Making A Stargazer’s Lantern

The official date for (Inter)National Astronomy Day was today, May 14, 2016. The astronomy club to which I belong celebrates on Memorial Day weekend instead, since the weather in our region of the world is consistently poor from mid-April to the beginning of May. However, I wanted to do something for the occasion, and while shopping at the local Menards for Shop-Vac replacement parts, I stumbled upon Coleman’s Soft Glow Table Lamp.

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I thought it would be a good project to turn this into an astronomy-friendly red lantern. How hard could it be? The thing cost less that $20, so I threw it in my cart.

How to make it red? A quick Google search gave me the idea of using the flexible, squishy “gel” material from which decorative window clings are made. A stop at Hobby Lobby netted me a “Fourth Of July” pack of small clings — including a few red stars! Of course I laid down the $3 for that, and went home with my goodies.

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Once back at the ranch, I unboxed the lamp, admired it for about ten seconds, and then immediately set about taking it apart. It was fairly obvious how to do so once the (empty) battery pack was removed: there are four cross-head screws that mate the base to the large white shade. So, time to gather all the items so I can work efficiently (I’m also a big fan of mies en place when cooking).

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I found out a few things that you’ll want to know if you try this yourself:

  1. You’ll need to use a slightly-small Phillips screwdriver with a shaft long enough to reach the screws in their recesses.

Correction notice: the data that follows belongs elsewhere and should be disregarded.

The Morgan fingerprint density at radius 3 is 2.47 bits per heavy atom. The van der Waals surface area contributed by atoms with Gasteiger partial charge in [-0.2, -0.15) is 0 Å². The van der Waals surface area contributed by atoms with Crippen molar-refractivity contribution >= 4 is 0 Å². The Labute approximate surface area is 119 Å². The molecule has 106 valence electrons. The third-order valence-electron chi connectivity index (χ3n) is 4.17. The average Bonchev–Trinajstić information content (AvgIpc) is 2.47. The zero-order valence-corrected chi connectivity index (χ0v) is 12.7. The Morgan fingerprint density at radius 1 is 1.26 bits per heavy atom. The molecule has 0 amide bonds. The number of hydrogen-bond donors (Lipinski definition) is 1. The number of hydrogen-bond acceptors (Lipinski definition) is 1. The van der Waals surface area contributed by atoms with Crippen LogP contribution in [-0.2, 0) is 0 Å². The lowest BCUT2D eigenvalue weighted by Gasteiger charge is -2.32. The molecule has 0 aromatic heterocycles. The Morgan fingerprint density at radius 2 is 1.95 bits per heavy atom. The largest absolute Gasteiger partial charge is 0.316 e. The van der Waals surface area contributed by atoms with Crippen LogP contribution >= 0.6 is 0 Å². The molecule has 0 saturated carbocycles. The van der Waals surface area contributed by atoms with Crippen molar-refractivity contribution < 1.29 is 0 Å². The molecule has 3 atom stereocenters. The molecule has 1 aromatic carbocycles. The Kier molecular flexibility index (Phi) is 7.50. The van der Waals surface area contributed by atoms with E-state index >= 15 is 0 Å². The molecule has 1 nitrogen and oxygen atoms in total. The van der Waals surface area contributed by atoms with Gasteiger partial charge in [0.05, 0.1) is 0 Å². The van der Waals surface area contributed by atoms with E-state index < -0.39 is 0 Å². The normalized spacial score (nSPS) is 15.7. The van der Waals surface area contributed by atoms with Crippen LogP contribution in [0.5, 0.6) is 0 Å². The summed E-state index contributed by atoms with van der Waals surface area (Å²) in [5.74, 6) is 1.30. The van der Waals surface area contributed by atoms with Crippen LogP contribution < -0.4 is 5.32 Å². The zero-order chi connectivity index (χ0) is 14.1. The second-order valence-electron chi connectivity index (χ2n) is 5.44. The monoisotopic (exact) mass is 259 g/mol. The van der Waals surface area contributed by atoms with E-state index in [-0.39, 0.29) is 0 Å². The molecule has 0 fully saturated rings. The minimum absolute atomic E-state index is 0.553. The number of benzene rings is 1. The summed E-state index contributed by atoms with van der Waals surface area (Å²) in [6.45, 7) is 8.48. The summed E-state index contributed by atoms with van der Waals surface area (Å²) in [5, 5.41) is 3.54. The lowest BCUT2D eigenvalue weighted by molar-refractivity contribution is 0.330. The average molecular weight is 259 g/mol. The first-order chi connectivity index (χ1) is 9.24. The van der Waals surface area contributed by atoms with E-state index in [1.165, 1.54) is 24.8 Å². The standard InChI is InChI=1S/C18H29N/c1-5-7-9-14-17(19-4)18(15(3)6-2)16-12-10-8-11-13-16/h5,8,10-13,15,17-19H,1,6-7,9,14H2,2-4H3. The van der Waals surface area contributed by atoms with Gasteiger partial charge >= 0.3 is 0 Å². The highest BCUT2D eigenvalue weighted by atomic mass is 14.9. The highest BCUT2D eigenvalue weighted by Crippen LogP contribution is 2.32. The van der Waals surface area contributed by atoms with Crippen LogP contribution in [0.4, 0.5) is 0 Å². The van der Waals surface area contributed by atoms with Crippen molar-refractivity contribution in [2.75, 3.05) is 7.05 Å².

2. You don’t have to remove the screws completely to free the white shade from the base.
  3. There a small plastic spacer that lies behind the power button membrane on the front of the upper shell; it will probably fall out when you take the lamp apart, so just make sure you keep it safe. In my case, I kept it in a drawer until I was ready to reassemble everything; a reflexive behavior learned by living with thieves cats Elsie.

I decided to use both of the small red stars to get a deeper red, and used a square of clear packing tape to simultaneously squish them against and secure them to the LED and reflector assembly. Be sure to use a square of tape large enough that the edges wrap around the edge of the shield, to make it extra secure.

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After that, it was a simple matter of putting the shade back onto the base, and tightening the four screws to mate the two together again.

Putting in the battery pack (now fitted with 4 D-cell batteries) allowed me to test the lamp. And, amazingly enough, it worked great right off the bat! I prefer the lower brightness setting for personal use, but the brighter setting will be good for public events.

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There are a few irregularities in the illumination of the shade near the bottom — there were some crinkles in the tape that appeared as I formed it to the round shield. I suppose I could cut out a circular piece of tape and replace what I did, but I doubt I’ll ever get around to it. For $23 and about 10 minutes of time, I’m quite happy with the results, and I expect this lamp will see a lot of use on the deck and in the field for years to come.

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